Cincinnati Public Housing: Winton Terrace

When my great grandpa William Howard Furnier passed away in 1940, he left behind his wife Edith Myrtle (nee Graham) and their two kids.  Sometime around then she moved to the Cincinnati Metropolitan Housing Authority project Winton Terrace.  In my Grandpa’s (Edith’s son’s) papers there are newsletters from Winton Terrace in the latter half of the 20th century.  This one particularly caught my eye for its colorful cover and anniversary theme.

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Unfortunately there isn’t much history inside the newsletter, aside from this page making a special tribute to the families that moved in when Winton Terrace first opened (including my great grandma):

 

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The auto-fill that pops up when I type Winton Terrace into a Google search bar looks something like:

winton terrace beating

winton terrace fights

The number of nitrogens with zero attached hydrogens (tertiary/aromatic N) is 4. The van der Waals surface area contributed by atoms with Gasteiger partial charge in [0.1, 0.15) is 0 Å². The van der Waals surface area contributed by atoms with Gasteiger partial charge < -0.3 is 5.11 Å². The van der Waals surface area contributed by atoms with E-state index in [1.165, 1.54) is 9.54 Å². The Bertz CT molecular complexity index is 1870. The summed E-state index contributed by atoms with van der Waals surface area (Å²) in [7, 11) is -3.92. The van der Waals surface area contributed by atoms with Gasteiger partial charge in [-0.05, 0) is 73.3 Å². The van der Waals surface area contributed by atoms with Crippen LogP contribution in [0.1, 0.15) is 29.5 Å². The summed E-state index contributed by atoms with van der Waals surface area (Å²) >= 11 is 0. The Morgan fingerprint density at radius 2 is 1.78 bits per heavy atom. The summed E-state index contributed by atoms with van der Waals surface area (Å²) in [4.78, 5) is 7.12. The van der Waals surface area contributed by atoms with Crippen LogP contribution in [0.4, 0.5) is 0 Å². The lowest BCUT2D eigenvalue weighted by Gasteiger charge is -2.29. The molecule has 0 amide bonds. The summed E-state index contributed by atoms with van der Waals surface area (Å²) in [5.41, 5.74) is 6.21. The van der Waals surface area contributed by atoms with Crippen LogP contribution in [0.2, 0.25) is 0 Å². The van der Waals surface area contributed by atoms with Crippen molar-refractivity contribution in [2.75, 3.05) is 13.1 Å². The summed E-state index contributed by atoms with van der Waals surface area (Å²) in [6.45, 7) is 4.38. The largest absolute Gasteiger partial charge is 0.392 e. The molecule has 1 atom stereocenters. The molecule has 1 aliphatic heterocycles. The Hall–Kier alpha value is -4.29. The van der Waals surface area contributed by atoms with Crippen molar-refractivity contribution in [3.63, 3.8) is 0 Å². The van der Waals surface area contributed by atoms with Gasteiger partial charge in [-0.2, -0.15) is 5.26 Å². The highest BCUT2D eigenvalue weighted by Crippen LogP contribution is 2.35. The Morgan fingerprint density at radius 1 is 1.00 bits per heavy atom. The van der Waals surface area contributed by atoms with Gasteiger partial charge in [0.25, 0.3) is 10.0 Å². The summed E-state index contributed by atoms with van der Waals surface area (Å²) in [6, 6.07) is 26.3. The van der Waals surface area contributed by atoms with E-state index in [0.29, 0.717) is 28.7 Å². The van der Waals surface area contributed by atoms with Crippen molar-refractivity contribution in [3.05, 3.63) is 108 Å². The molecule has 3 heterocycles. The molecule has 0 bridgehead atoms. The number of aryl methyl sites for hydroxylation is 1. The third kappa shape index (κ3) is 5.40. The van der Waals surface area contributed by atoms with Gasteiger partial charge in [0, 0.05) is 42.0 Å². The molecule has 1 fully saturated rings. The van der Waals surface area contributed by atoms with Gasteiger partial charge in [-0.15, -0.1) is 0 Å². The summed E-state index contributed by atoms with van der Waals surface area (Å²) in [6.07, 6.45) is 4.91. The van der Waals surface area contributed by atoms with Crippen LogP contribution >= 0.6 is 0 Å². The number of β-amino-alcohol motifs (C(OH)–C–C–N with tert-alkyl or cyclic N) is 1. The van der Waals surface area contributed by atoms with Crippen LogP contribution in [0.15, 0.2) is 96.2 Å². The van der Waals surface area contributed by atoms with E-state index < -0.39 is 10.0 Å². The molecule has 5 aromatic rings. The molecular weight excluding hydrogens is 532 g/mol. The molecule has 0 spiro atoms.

winton terrace cincinnati shooting

winton terrace cincinnati oh fight

The history of Winton Terrace

My Cincinnati and public housing history knowledge isn’t very sharp, so I don’t feel qualified to really dig into the social-cultural issues that make up Winton Terrace’s history and present.  (Best thing found in a quick online search is this report.)

I asked relatives about their memories of Winton Terrace. The small details of kid memory get me the most, like my aunt remembering “Grandma’s bricks on her aluminum garbage cans.” Memories from multiple family members about their Grandma (my great grandma) threatening (but never hitting) them with a flyswatter when they misbehaved.

I want to know more, but I started grad school this year and stuff got pretty real in February, so I have to set aside in-depth personal research for research of the school and work variety for now. But Winton Terrace will be hanging around in the back of my mind for awhile. That tension between the hope of public housing and the reality of decades of aging and change, and how personal memories and contemporary stereotypes about housing projects shape the conversation. Lots of questions; lots and lots of questions.

(P.S. The Pruitt-Igoe Myth is a really good documentary on a public housing project in St. Louis.)

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